There are a few things that all bush pilots have in common. They are all passionate about flying, and they all have a strong desire to help others. They also have a high level of skill and experience. Most bush pilots have years of flying experience, and many have flown in some of the most remote and challenging areas of the world.

Where to start

If you’re wondering what to do after you’ve obtained a private pilots license then bush flying is one option, even if you don’t intend to do so commercially. You’re going to need at least a PPL, a tailwheel rating, and a lot of PIC time in your logbook. On the other hand, you may want to obtain a commerical pilots license first if you intend to fly professionally as a bush pilot. Find yourself a certified instructor at a qualified flight school who can teach you the basics of flying into (and out of!) a remote area and how to make quick decisions in abnormal conditions.

Yyou’ll need a flight school that will teach you some of the above mentioned ratings and gain some flight experience in off airport conditions. Log hours on floats and several aircraft types. If you can do all that then you’ll be ready to apply for an entry level position or at least fly confidently into a remote location for your own enjoyment.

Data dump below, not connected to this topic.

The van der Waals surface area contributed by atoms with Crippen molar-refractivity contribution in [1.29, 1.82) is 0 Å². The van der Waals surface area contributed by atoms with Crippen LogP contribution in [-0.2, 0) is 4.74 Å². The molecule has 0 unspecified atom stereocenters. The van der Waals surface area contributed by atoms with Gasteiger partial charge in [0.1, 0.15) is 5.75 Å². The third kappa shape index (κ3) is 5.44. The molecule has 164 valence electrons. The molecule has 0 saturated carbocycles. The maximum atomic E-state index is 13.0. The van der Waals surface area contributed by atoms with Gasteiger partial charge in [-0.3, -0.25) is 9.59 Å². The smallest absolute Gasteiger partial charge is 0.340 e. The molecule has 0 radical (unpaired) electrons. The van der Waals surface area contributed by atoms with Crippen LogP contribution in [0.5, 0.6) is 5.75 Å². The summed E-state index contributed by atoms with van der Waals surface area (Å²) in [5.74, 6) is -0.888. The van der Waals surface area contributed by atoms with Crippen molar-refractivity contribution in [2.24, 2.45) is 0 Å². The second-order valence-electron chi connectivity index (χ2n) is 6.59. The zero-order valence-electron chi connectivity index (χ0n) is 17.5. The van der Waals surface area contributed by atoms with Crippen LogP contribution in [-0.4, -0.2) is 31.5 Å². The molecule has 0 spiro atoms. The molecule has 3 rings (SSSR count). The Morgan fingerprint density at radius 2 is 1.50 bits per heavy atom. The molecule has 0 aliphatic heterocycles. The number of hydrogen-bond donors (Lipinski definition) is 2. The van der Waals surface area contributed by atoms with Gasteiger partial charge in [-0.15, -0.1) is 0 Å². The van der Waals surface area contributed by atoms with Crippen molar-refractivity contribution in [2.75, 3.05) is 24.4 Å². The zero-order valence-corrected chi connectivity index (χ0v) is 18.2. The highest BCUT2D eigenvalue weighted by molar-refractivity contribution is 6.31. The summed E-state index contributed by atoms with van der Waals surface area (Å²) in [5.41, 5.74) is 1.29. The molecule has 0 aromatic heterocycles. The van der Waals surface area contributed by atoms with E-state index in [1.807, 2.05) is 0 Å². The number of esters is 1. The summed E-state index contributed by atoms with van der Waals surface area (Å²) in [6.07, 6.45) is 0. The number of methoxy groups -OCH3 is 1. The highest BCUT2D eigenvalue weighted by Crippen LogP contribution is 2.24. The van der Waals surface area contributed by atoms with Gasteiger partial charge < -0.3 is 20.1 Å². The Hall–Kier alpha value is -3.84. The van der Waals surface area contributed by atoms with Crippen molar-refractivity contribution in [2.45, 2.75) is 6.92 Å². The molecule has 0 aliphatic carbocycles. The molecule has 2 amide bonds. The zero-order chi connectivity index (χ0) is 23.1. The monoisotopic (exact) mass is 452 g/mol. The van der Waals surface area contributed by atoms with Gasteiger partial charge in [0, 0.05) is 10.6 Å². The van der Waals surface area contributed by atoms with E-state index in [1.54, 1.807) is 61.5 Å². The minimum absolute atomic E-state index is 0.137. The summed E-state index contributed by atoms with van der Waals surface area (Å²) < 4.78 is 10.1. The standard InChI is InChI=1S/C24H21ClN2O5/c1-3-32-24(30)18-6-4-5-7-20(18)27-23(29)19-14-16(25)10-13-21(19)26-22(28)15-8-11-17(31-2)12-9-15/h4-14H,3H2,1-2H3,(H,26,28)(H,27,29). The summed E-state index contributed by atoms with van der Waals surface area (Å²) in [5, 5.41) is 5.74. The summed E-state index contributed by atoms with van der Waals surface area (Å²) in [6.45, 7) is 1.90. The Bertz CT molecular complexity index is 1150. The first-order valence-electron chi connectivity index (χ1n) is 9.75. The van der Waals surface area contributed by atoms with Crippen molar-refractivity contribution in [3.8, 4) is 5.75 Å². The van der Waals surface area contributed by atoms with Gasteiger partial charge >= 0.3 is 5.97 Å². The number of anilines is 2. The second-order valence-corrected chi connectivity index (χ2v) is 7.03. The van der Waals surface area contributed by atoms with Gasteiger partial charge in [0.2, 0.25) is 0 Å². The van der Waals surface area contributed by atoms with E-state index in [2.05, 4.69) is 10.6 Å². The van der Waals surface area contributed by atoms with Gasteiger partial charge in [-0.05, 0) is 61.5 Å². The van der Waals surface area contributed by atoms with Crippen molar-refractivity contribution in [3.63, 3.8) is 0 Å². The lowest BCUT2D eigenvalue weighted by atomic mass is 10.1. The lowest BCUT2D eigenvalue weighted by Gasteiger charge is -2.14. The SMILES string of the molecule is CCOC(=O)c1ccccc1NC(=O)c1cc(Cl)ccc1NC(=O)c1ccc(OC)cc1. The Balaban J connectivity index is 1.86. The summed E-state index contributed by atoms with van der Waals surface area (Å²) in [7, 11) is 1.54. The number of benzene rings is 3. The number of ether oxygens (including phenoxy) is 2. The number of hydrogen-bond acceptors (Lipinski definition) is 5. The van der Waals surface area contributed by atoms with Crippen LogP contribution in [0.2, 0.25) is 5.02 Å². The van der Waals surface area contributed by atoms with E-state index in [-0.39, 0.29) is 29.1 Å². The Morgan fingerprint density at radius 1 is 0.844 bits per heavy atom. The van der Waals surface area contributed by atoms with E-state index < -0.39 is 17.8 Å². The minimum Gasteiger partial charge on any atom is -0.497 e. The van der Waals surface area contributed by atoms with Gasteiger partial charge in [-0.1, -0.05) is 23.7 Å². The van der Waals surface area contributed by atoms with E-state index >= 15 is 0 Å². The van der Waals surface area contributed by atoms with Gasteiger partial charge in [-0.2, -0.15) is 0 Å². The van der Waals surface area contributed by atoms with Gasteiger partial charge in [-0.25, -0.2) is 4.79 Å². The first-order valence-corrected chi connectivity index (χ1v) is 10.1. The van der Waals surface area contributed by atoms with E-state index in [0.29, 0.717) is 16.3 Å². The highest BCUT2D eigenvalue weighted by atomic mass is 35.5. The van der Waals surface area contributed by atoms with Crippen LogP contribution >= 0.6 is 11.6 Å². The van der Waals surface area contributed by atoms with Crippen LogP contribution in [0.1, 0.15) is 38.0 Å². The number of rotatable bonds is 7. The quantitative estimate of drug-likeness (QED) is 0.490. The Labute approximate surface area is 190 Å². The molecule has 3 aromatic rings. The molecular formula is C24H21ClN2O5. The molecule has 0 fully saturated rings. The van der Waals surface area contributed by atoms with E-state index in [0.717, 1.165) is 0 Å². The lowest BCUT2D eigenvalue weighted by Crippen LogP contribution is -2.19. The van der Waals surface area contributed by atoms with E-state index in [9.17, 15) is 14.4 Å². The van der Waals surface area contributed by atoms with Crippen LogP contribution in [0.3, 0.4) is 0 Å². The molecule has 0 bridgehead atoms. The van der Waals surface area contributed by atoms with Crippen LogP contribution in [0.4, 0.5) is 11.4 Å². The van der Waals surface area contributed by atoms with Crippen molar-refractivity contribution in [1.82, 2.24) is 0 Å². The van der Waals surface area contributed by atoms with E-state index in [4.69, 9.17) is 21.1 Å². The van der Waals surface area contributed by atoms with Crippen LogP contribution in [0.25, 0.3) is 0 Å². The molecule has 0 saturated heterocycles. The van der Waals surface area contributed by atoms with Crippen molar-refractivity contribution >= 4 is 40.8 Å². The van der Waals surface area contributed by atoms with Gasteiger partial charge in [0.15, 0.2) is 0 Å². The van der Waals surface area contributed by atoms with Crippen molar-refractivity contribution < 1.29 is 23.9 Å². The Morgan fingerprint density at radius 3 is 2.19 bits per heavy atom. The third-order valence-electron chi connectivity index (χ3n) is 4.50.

African Bush Pilot Jobs

If you’re looking for an exciting, unconventional work experience, becoming a bush pilot in Africa might be the perfect job. African bush pilots are responsible for flying over some of the most remote and untouched wilderness areas, providing cargo and recreational air service to those who may not know what lies beyond the horizon.

Many of these jobs require navigating extremely hot climates in the more southern parts of Africa – something many more experienced pilots from colder climates find quite challenging. But across rural villages, mountain passes and dense jungles, bush pilots help connect people by flying them to their destinations safely and dependably. It’s an incredible experience that few others get a chance to do, only possible due to the adventurous spirit of Africa’s bush pilots!